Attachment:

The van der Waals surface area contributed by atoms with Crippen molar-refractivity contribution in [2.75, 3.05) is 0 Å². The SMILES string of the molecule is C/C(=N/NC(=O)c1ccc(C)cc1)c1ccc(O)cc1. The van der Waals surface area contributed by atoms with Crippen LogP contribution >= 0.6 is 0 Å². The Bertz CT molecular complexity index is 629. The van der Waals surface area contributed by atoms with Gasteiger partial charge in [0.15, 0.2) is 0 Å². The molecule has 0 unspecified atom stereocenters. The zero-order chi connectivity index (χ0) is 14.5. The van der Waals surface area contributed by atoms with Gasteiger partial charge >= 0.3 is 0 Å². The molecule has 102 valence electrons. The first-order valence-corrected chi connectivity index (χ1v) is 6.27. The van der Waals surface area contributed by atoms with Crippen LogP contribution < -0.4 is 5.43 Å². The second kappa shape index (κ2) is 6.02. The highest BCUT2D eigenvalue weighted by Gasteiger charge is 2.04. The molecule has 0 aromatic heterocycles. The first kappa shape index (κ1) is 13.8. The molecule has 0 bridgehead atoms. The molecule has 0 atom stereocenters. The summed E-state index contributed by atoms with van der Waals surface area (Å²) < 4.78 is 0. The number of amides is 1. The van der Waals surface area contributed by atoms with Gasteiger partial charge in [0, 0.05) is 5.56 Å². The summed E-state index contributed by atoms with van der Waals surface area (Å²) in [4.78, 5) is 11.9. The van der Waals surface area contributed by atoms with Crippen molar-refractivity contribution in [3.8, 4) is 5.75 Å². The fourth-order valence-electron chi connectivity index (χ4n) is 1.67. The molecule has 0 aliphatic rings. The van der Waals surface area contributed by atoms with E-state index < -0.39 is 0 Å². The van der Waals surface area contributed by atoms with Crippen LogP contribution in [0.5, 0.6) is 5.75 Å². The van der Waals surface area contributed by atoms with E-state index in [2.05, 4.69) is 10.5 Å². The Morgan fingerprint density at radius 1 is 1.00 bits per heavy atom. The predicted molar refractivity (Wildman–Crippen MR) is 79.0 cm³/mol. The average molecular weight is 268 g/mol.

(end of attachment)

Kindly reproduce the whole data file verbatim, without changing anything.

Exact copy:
The van der Waals surface area contributed by atoms with Crippen molar-refractivity contribution in [2.75, 3.05) is 0 Å². The SMILES string of the molecule is C/C(=N/NC(=O)c1ccc(C)cc1)c1ccc(O)cc1. The van der Waals surface area contributed by atoms with Crippen LogP contribution >= 0.6 is 0 Å². The Bertz CT molecular complexity index is 629. The van der Waals surface area contributed by atoms with Gasteiger partial charge in [0.15, 0.2) is 0 Å². The molecule has 0 unspecified atom stereocenters. The zero-order chi connectivity index (χ0) is 14.5. The van der Waals surface area contributed by atoms with Gasteiger partial charge >= 0.3 is 0 Å². The molecule has 102 valence electrons. The first-order valence-corrected chi connectivity index (χ1v) is 6.27. The van der Waals surface area contributed by atoms with Crippen LogP contribution < -0.4 is 5.43 Å². The second kappa shape index (κ2) is 6.02. The highest BCUT2D eigenvalue weighted by Gasteiger charge is 2.04. The molecule has 0 aromatic heterocycles. The first kappa shape index (κ1) is 13.8. The molecule has 0 bridgehead atoms. The molecule has 0 atom stereocenters. The summed E-state index contributed by atoms with van der Waals surface area (Å²) < 4.78 is 0. The number of amides is 1. The van der Waals surface area contributed by atoms with Gasteiger partial charge in [0, 0.05) is 5.56 Å². The summed E-state index contributed by atoms with van der Waals surface area (Å²) in [4.78, 5) is 11.9. The van der Waals surface area contributed by atoms with Crippen molar-refractivity contribution in [3.8, 4) is 5.75 Å². The fourth-order valence-electron chi connectivity index (χ4n) is 1.67. The molecule has 0 aliphatic rings. The van der Waals surface area contributed by atoms with E-state index < -0.39 is 0 Å². The van der Waals surface area contributed by atoms with Crippen LogP contribution in [0.5, 0.6) is 5.75 Å². The van der Waals surface area contributed by atoms with E-state index in [2.05, 4.69) is 10.5 Å². The Morgan fingerprint density at radius 1 is 1.00 bits per heavy atom. The predicted molar refractivity (Wildman–Crippen MR) is 79.0 cm³/mol. The average molecular weight is 268 g/mol.